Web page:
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South Texas man convicted of drug trafficking, money laundering and possessing a firearm

CORPUS CHRISTI, Texas – A federal jury has convicted a south Texas man of conspiracy to commit drug trafficking, conspiracy to launder money and being a felon in possession of a firearm, announced U.S. Attorney Kenneth Magidson, Southern District of Texas.

The investigation was conducted by U.S. Immigration and Customs Enforcement’s (ICE) Homeland Security Investigations (HSI) and Texas Department of Public Service.

"It’s a significant event when we can disrupt the supply chain and keep volumes of drugs off our streets," said Brian M. Moskowitz, special agent in charge of HSI Houston. "It’s even better when we can also dismantle and cripple the organization behind those drugs and remove its leadership, as HSI and our Texas DPS partners did in this case."

Court evidence showed that Ricardo Guerrero, 55, of Mathis, was the leader of the methamphetamine, heroin and cocaine conspiracies, which existed from 2009 through his arrest on Sept. 26, 2013. The jury returned its verdict March 19 following an eight-day trial and about two hours of deliberation. The jury also separately voted to forfeit three of Guerrero’s residential properties to the U.S.

Over the course of the two-year investigation, HSI agents seized more than six kilograms of methamphetamine, five kilograms of heroin and six kilograms of cocaine. In addition to these amounts, trial testimony proved that Guerrero’s criminal organization was moving kilogram amounts of methamphetamine, heroin and cocaine at least once or twice a month. He obtained the illegal narcotics from Mexico and had them crossed into the United States at Brownsville, McAllen or Laredo. Narcotics were stored on numerous properties he owned in Mathis and in neighboring counties. Guerrero sold the methamphetamine, heroin and cocaine to sources throughout south Texas, as far north as Houston, and even as far west as San Antonio.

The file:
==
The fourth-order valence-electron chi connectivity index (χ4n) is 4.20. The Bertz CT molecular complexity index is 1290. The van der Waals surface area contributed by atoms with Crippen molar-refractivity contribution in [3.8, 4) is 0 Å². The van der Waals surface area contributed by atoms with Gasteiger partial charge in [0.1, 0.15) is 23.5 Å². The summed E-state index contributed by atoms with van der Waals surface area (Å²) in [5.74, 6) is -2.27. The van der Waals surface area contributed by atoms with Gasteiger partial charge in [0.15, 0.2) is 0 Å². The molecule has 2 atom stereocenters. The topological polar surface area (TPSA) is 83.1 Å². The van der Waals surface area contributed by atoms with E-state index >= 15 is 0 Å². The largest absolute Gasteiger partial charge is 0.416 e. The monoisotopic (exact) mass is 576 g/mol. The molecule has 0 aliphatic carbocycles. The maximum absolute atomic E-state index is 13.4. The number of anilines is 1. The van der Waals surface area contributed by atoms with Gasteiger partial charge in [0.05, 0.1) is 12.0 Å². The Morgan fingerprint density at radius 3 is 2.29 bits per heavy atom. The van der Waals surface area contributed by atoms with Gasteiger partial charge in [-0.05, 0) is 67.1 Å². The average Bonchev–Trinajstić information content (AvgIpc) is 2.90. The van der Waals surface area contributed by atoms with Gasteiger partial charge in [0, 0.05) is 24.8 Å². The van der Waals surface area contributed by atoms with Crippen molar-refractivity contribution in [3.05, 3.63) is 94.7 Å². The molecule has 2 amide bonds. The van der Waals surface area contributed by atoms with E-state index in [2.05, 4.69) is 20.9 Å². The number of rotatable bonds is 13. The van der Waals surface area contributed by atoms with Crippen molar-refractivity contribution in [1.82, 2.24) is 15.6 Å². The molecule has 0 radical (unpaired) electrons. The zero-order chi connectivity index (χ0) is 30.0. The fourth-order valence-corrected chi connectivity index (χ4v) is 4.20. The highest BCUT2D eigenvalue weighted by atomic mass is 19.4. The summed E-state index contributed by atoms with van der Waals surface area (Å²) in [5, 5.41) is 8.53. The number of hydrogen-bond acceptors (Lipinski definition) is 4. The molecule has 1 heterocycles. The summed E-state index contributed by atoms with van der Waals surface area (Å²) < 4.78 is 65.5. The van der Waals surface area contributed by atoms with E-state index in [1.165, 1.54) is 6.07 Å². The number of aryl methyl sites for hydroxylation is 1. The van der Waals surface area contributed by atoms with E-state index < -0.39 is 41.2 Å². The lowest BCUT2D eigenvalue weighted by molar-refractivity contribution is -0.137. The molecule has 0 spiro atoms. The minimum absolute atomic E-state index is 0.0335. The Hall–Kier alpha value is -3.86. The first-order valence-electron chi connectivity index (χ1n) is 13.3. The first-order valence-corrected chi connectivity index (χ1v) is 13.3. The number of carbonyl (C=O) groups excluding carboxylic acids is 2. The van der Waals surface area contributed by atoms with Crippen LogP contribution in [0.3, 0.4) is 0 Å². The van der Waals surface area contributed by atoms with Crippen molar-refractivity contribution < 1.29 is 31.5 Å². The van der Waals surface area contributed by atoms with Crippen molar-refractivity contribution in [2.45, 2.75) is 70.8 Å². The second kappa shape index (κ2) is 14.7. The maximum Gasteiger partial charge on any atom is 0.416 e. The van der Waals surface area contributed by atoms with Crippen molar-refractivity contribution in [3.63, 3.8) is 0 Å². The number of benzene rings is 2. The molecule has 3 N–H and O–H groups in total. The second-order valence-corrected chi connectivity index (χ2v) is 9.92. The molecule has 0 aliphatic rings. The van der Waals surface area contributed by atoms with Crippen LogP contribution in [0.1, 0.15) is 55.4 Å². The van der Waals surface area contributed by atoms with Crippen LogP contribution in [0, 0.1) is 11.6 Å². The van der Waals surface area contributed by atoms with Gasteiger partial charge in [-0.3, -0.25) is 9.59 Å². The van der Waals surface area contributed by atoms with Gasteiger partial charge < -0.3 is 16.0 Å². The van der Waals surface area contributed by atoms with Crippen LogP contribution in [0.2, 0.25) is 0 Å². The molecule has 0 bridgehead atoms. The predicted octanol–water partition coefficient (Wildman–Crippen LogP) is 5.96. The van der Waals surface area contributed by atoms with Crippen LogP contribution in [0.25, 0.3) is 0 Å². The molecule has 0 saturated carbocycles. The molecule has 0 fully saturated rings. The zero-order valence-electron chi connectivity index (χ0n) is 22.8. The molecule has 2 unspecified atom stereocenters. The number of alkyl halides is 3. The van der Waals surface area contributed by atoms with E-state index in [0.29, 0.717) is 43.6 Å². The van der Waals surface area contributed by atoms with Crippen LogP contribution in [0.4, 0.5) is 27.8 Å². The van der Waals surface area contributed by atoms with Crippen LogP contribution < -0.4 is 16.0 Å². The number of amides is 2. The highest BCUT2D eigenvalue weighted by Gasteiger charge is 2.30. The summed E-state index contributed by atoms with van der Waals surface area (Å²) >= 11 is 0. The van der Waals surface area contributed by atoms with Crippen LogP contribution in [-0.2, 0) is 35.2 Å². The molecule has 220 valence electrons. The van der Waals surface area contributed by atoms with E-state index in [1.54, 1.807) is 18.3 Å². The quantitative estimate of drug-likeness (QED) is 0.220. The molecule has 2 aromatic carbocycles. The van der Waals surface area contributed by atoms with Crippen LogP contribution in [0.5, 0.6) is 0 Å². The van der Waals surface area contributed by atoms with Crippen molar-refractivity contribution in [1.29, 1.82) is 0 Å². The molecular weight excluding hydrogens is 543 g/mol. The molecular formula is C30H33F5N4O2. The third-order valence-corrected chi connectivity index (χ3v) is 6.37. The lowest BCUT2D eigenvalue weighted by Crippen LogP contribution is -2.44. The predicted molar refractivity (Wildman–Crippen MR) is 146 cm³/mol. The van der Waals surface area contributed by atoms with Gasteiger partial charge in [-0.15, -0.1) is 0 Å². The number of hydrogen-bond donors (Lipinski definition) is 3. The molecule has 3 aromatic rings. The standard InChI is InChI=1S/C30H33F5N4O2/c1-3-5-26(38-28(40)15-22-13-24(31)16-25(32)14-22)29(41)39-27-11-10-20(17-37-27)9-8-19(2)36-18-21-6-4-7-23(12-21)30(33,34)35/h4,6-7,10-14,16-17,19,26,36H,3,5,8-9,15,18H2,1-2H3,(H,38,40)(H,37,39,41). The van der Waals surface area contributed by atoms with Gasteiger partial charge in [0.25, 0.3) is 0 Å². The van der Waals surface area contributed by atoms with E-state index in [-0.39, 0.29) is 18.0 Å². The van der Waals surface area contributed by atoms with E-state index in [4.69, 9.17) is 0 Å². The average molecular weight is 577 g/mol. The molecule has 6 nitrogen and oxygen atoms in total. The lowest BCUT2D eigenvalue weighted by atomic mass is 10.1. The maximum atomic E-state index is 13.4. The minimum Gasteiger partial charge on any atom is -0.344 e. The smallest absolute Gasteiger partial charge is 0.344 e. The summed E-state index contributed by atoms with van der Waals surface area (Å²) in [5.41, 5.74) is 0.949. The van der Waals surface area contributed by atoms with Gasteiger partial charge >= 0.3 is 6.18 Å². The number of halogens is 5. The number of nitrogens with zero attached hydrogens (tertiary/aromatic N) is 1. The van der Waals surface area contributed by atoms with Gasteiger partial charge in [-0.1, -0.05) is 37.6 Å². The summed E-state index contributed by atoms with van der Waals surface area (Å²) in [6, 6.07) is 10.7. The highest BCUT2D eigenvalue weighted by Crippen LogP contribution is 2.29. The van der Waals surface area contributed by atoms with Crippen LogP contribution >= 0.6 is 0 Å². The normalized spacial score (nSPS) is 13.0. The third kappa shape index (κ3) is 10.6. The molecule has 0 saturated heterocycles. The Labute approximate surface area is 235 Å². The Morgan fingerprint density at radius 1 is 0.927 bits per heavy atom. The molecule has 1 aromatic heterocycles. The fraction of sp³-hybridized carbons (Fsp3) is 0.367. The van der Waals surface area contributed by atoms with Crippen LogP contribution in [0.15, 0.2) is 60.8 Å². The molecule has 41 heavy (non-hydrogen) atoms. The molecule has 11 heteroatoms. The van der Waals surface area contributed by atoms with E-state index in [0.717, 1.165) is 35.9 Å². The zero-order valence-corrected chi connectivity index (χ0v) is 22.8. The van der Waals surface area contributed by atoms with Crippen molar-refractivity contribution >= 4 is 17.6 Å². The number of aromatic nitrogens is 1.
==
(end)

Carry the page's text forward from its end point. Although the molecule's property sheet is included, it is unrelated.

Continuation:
The money laundering conspiracy involved concealing money Guerrero made from his drug trafficking, primarily through cattle and vehicle auctions.

The government testimony was presented from 52 witnesses, which included information about the arrests of 21 other conspirators that had been working for Guerrero in the drug trafficking and money laundering conspiracies. The defendants all entered guilty pleas to their respective roles prior to trial, including:

  • Jesus Borja-Borja, 25, of Edinburg, pleaded guilty to the conspiracy, specifically, to being Guerrero’s main source of supply in obtaining the illegal narcotics;
  • Elena Barrera, 36, of Mathis and Frank Coronado, 30, of Brownsville, pleaded guilty and were convicted of conspiracy to commit money laundering;
  • Wayne Dedow, 49, of Mathis; Miguel Montemayor, 36, of Beeville; Douglas Massey, 34, Ricky Bazaldua, 36 and Ramon Alonzo Gonzales, 44, all from Corpus Christi, pleaded guilty to transporting or selling specific loads of narcotics for Guerrero;
  • Krystan Rios, 23, Eddie Hernandez, 32, Victor Arocha, 54, Sulema Vasquez, 50, Jada Gregg Warren, 30 and Daniel Sosa, 43, all of San Antonio, entered guilty pleas to their roles in transporting or selling specific loads of narcotics for Guerrero.

The remaining conspirators pleaded guilty to their roles in transporting or selling narcotics for Guerrero. These included Carlos Molina, 71 and Roberto Contreras, 57, both of Robstown; Richard Pacheco, 41, of Karnes City; Lee Roy Tanguma, 38, of Beeville; Benjamin Hernandez, 38, of Sandia; and Emmanuel Pabon Lugo, 37 and Amalia Dimas, 36, both of Corpus Christi.

Molina, Hernandez and Contreras have already been sentenced to 44, 151 and 188 months imprisonment, respectively, as have Pacheco and Lugo, who each received 63-month terms. The remaining co-defendants will be sentenced April 17, 2014.

Senior U.S. District Judge Hayden Head presided over the trial and has set Guerrero’s sentencing for June 5. At that time, he faces life in federal prison and a possible fine of up to $10 million.

Assistant U.S. Attorney Chad W. Cowan, Southern District of Texas, is prosecuting the case.